Seperis (seperis) wrote,

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books, books, books

Recently, due to aforementioned sulking, I've been reading.

The Shadow Queen by Anne Bishop, latest of the Black Jewels novels. Possibly, this is the least sexually violent of the books so far--I know! Weird!--and it's possibly my favorite (for totally non-related reasons, though I will admit a refreshing lack of flinching). The novel follows two separate plotlines; one about Cassidy, a Rose-jeweled queen who goes to Terreille to become a territory queen at the request of the descendants of the Gray Lady, as their Territory is a mess, and the second following Daemon and Saetan's continuing traumatic flashbacks. Okay, I love Saetan and Daemon and everything, but seriously, the Cassidy stuff is fantastic and I could have lived without the other, but of all the Jewel novels, I'm going to say this one is my favorite. Cassidy is awesome.

I'm still thinking on how to review it, because Cassidy's experience as queen is new and different in the stories--a good queen with a First Circle that doesn't trust her, isn't sure they like her, and doesn't respect her entirely due to her power being not so strong, being Rose. But as a view of how a Queen is a Queen no matter what, and a good Queen gets shit done even when they can't command the power of the Black, it's unbelievably good. And Cassidy seriously kicks ass. For those who didn't really like Jaenelle becuase she felt Mary Sue (my continuing argument is, the point of Jaenelle was a.) to be a Mary Sue because otherwise, she has no point in exisitng and b.) the problems inherent in being a Mary Sue and why being a Mary Sue sucks, I could seriously meta that shit forever, because it is freaking awesome), Cassidy is a really interesting look at Queens who are good, not all-powerful, and raised in Protocol and Blood tradition.

Theran is annoying, but I'm hoping for more development of Cassidy's First Circle, Shira, a Black Widow and Healer, and Gray, who is--odd, along with Territory politics with the Shaladar. The next book is due out in March, and I'm seriously looking forward to it. Like, more than I looked forward to Tangled Webs and that's saying something. Cassidy is in fact that awesome.

House of Cards: A Tale of Hubris and Wretched Excess on Wall Street by William Cohan, which is self-explanatory on what it is about. I'm not done yet, and I do not even pretend to know how accurate it is so far, but I picked this one up because Fortune had an excerpt a while back and I really loved reading it.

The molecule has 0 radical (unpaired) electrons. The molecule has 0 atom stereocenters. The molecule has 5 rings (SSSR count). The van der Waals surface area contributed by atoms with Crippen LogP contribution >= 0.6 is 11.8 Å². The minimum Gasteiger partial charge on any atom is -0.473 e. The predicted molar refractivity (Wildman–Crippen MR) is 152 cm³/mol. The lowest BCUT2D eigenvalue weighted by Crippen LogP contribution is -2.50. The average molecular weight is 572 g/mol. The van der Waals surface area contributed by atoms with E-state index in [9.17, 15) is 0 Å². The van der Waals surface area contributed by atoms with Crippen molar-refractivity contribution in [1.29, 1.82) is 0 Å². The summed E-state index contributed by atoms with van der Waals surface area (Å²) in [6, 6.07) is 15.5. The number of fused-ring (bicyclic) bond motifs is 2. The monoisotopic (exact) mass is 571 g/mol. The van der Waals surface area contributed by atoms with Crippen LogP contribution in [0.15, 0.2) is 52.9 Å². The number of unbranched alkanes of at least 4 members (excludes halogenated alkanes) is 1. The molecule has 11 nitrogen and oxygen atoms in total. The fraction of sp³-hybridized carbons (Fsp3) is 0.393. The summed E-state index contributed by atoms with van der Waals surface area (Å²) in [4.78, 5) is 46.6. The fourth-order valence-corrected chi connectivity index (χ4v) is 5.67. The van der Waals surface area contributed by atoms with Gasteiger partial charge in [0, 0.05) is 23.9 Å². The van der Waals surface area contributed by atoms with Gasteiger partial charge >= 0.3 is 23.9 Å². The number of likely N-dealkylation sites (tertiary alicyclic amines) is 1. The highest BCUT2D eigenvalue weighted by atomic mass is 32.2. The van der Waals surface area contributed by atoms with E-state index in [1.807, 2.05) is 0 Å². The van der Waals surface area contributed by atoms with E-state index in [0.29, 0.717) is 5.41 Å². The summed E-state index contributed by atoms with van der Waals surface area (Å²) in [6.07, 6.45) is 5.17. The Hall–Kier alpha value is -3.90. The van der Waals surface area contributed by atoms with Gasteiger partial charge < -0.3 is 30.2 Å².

Layman Readability: it was compared to Vanity Fair in terms of readability, and I'll concur, but I'd suggest (suggest!) picking up a basic primer on Wall Street or at least have google ready. I already read Standard and Poole's Guide to Money and Investing to entertain myself back in January, so most of the terminology is familiar to me from there, but I'm pretty sure you could get by with an online dictionary or Investopedia or something along those lines to double check some of the terminology if you arent' familiar with it. Also, you'd be surprised how many definitions there are for the concept of "mark to market" depending on whether someone is pro, neutral, or con on the subject.

Besides that--very readable, very, very interesting, and, at least to me, goes to a lot of trouble to be clear on what is going on and how it is happening. More when I'm finished, but so far, I find this much fun.

I have not yet read every Georgette Heyer Regency out there, but I am trying. So far:

Cotillion, Grand Sophy, The Nonesuch, The Corinthian, The Convenient Marriage, Frederica, False Colours, The Reluctant Widow. *grimly* I am trying. I will say, Cotillion and The Grand Sophy are my favorite, and I seriously loathed The Convenient Marriage like whoa. Really a lot. Like, DIAF to everyone. They were that annoying. Except oddly, the heroine's reprobate brother. He's kind of dim and sweet. I LIKE THE DIM, SWEET IDIOT WHO GAMBLES TOO MUCH. I mean, that's not a good sign.

Still in progress:

Antony and Cleopatra: A Novel by Colleen McCullough. I sort of need to be in a melodramatic mood to read the Masters of Rome series. Mostly because it just gets. More. Crazy. With. Every. Book. And people? I've been reading this series since I was fifteen years old. I have been reading this series over half my life. I also need to replace my paperback version of The First Man in Rome because it is now in several parts. In the inside cover is my name and the date I bought it. I treasure that.

...actually, I need to replace most of them, come to think. My mother borrowed these nad well, yeah.

Earth's Magic by Pamela Service, the YA King Arthur in the Post-Apocalyptic Future novels. Actually, in progress is it's prequel, Yesterday's Magic. There was this--thing. Wiht my bed and timespace.

A Short History of the Jewish People by Raymond P. Scheindlin. This one got lost for a while. it's a long and terrible story involving my bed and a strange series of events. (And timespace.)

Not Read Yet, Still Bracing Self:

Unmasked: An Erotic Tale of the Phantom of the Opera (I hate myself)
Master: An Erotic Novel of the Count of Monte Cristo (Don't judge me.)
House of Leaves (Like, I keep scaring myself with this one. IDEK.)
World War Z: An Oral History of the Zombie War (This is part of the terrible story involving my bed and a strange series of events. Possibly there is a timespace disturbance underneath? IDK.)

There is also a small pile of read Jane Austen sequels that make me hate myself, but I feel I should review them to warn people away. Some people have drugs. I have Jane Austen sequels as my kryptonite. Even when they are bad. Very, very bad.
Tags: books, books: anne bishop, books: georgette heyer, books: the black jewels trilogy
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